Thinking Allowed

How does the Goods and Services Tax (GST) affect you?

By Mariam Mokhtar

Former International Trade and Industry Minister Rafidah Aziz, who served in the Cabinet from 1987 to 2008, has expressed confusion about the Goods and Services Tax (GST), which was implemented on April 1 (April Fool’s Day). So, were you just as baffled? Or are you quite confident about the GST and how it affected you?

The promises of lower prices, made by the prime minister Najib Abdul Razak and the Deputy Finance Minister, Ahmad Maslan, have not materialised.

In the run-up to its implementation, various publications, advertising billboards, and a much criticised music video by the Customs department was used to praise the GST. Despite the information supplied by the government, many people remain unclear about the GST and its role.

Basically, the GST is a 6% tax on goods and services. It is applicable to most products which consumers buy. The main exceptions, according to the official guidelines, are “zero rated supplies” and “exempt supplies”, but this has only added to the confusion. What does “zero rated supplies” mean?

Some people have suggested that the government should use the national newspapers, in Malay, Chinese and Indian, to publish a list of items which are exempt from GST.

Rafidah, who comes from Kuala Kangsar said, “Some time ago, there was a billboard near my house that said education would be exempted from GST. It even had a cartoon drawing on it.

“I thought, what does that mean? Are university fees or tuition fees exempted from GST? What about books or computers or school-related tools?”

She stated that the government should meet business owners to discuss the impact of the GST.

She said, “Right now, there appears to be no coordinated effort. That’s the only problem. I have no quarrels with the tax itself. It is a good move to rationalise taxes. But people are not familiar with it; some are taking advantage of it, and that causes confusion and hoarding.”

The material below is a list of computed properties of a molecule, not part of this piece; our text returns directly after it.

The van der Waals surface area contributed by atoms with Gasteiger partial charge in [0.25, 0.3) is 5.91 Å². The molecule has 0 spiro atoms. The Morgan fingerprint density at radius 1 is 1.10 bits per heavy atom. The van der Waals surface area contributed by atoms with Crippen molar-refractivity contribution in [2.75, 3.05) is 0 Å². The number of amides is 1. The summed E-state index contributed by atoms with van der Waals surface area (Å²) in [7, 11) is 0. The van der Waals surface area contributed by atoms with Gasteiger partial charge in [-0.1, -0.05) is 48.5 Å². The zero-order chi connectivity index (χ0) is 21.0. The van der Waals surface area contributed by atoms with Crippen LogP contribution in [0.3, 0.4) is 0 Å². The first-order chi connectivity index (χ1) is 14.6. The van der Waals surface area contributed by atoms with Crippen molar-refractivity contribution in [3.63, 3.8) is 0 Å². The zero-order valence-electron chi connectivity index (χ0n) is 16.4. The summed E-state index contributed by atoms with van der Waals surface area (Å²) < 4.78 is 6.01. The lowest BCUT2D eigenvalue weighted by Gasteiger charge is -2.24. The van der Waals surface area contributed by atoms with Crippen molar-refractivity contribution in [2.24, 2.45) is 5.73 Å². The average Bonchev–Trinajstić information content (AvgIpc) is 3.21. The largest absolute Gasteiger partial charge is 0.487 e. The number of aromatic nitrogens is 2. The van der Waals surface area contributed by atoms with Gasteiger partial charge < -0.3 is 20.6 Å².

She also said that the list of exempted goods should be explained in simple language, not jargon.

Perhaps, you were lucky and did not find the GST confusing, or notice any change in your spending power.

Some people simply shrugged their shoulders and ignored the tiny increases in their daily bills. An increase of a few ringgit, in a day’s purchases, may not seem like a lot, but over the month, may create a large dent in your finances. You might have felt the pinch, on day one of the GST.

Some people fear that the GST will deter consumers from spending. In the week before the GST was implemented, consumers went on panic buying sprees, triggering shortages of many items. Others claimed that some shops took advantage of the people’s fears and charged higher prices.

Last month, former Prime minister Mahathir Mohamad advised the rakyat to complain to the government, if they felt the extra burden of the extra tax. He said, “They can tell the government, please don’t charge any more taxes. If you charge more taxes, we will not vote for you next time.” (sic).

When asked if he thought the list of medicines which were exempt from GST should be expanded, he said that he feared that the GST would increase the cost of healthcare.

The papers and social media sites have reported that many small shops have decided to stop trading, after decades in business. Their owners are small time operators who are not computer literate and cannot afford the software or the accountancy services which are necessary to comply with the GST rules.

There have been stories of shopkeepers and waiters receiving an endless stream of queries about the rise in cost of goods. Some shops have rudely responded to their customers’ questions, and others have refused to give receipts, or explain the extra charges.

Other traders have taken advantage of the GST, by rounding up the final bill, to the highest nearest ringgit. These increased charges, make extra money, in this illegal profiteering exercise.

Other unscrupulous traders have told their customers that there have been no changes, but the consumers noticed that their coffee was more dilute, or a significant decrease in the size of portions of food.

If you would like to highlight any GST abuses, please write to The Ipoh Echo, so the paper can publicise your complaint.


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